There’s a lot of excitement on Florida’s space coast as NASA gears up to launch the next great era of human space exploration, and private sector firms like Boeing, Sierra Nevada and SpaceX bring new energy to the burgeoning commercial space economy. The growing importance of space was highlighted last week at NASA’s Kennedy Space Center during the second meeting of the newly reconstituted National Space Council; a welcome sign of the high-level attention this administration is giving to space.
Much of discussion focused on the commercial space economy and the need to improve or reduce regulations that stand in the way of this market reaching its full potential. AIA is encouraged that the participants focused on the need to protect space spectrum and streamline the licensing of commercial launches, policies advocated in our space competitiveness report, Engine for Growth. We remain concerned, however, that little attention was paid to the fact that the United States lacks a fully functioning Export-Import Bank. The absence of Bank support for the export of U.S. satellite and space launch systems means our country is potentially losing billions in job-creating export sales. Other nations use their export credit agencies to grow their space industries; we should not keep putting American space companies at a disadvantage.Chaired by Vice President Mike Pence, the meeting featured remarks by Secretary of Commerce Wilbur Ross, Chairman of the Joint Chiefs of Staff General Joseph Dunford and the President’s National Security Advisor, Lieutenant General H.R. McMaster, along with several industry CEOs and space luminaries such as Buzz Aldrin.
On a more positive note, the President’s 2019 budget request highlighted an extra $1 billion for national security space programs, and plans to seek $8 billion over the next five years. These important new investments address some of the concerns we outlined in the Engine for Growth report.Another area that did not receive as much attention as hoped was the President’s budget request for NASA – $19.9 billion in FY19. This modest budget increase of $200 million over the last enacted NASA appropriations bill doesn’t even keep pace with inflation, despite Administration calls for NASA to take on a more robust human exploration program and put people back on the moon. NASA can and should take advantage of commercial space where it makes sense to save costs – as it already does for launch services, International Space Station cargo resupply, and soon, commercial crew launches. But NASA’s budget, adjusted for inflation, is still far below where it was in the early 1990s, as I wrote earlier this week in the Orlando Sentinel. Expecting NASA to do so much more with less makes no sense.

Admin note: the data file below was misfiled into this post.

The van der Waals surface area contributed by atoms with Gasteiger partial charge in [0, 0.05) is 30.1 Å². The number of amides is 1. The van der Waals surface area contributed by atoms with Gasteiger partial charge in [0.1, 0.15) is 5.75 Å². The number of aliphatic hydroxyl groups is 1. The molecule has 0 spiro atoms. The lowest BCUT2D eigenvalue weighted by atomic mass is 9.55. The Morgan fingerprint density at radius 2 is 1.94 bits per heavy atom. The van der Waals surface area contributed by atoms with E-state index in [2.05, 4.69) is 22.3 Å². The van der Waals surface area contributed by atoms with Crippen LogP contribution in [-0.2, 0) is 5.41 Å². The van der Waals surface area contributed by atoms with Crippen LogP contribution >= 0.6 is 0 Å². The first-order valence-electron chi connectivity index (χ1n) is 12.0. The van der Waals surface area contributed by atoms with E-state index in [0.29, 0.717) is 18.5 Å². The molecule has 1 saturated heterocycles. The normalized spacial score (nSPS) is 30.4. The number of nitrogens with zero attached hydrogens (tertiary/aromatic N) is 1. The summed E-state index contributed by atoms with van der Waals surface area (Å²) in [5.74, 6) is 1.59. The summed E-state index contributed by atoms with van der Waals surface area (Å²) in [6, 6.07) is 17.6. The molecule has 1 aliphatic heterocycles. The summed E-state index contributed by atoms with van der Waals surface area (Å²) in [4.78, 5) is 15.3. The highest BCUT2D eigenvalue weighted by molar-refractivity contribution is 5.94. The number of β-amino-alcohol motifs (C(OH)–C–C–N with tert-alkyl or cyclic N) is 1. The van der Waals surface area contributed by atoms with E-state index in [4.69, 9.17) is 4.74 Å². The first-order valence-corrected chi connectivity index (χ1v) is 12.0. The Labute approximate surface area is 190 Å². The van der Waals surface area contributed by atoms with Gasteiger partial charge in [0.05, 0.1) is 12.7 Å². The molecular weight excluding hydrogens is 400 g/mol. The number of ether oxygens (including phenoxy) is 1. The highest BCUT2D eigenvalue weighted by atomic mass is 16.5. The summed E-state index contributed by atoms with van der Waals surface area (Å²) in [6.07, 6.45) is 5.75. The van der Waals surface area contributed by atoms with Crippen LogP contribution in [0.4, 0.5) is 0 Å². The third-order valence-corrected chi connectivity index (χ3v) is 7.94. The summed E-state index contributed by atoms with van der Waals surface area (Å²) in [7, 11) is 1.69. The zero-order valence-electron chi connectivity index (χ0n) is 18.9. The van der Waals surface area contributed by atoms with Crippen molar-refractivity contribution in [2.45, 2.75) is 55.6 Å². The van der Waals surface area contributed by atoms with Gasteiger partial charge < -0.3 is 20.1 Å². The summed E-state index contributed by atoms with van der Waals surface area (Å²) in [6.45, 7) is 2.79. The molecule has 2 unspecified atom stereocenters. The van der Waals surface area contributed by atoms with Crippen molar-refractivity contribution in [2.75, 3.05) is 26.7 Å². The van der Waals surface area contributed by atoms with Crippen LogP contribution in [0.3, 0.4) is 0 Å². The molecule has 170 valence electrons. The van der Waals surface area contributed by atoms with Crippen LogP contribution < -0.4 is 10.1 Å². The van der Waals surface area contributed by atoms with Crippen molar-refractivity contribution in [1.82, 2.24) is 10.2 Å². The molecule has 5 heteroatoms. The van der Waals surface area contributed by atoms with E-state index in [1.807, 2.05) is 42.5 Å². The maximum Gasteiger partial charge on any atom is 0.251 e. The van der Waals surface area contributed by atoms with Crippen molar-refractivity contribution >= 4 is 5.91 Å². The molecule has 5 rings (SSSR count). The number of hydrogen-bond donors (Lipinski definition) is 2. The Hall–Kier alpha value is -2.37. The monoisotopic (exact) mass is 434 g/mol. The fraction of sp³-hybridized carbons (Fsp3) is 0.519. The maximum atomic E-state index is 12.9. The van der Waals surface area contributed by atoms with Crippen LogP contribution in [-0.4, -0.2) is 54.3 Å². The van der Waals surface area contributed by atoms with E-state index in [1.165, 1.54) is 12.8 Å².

It’s worth noting that the National Space Council used the meeting to announce the appointment of a User Advisory group – 29 experts in space issues to help guide the council in its work, including AIA Member CEOs Wes Bush (Northrop Grumman), Marillyn Hewson (Lockheed Martin), Dennis Muilenburg (Boeing), Fatih Ozmen (Sierra Nevada), and David Thompson (Orbital ATK). Let’s hope this group can advise the Council on some of these missed opportunities to assure continued U.S. space leadership.
Vice President Pence and the Trump Administration have taken some very visible and positive steps to emphasize the importance of space to our nation. Now we need to make certain the promise of this council is fully realized.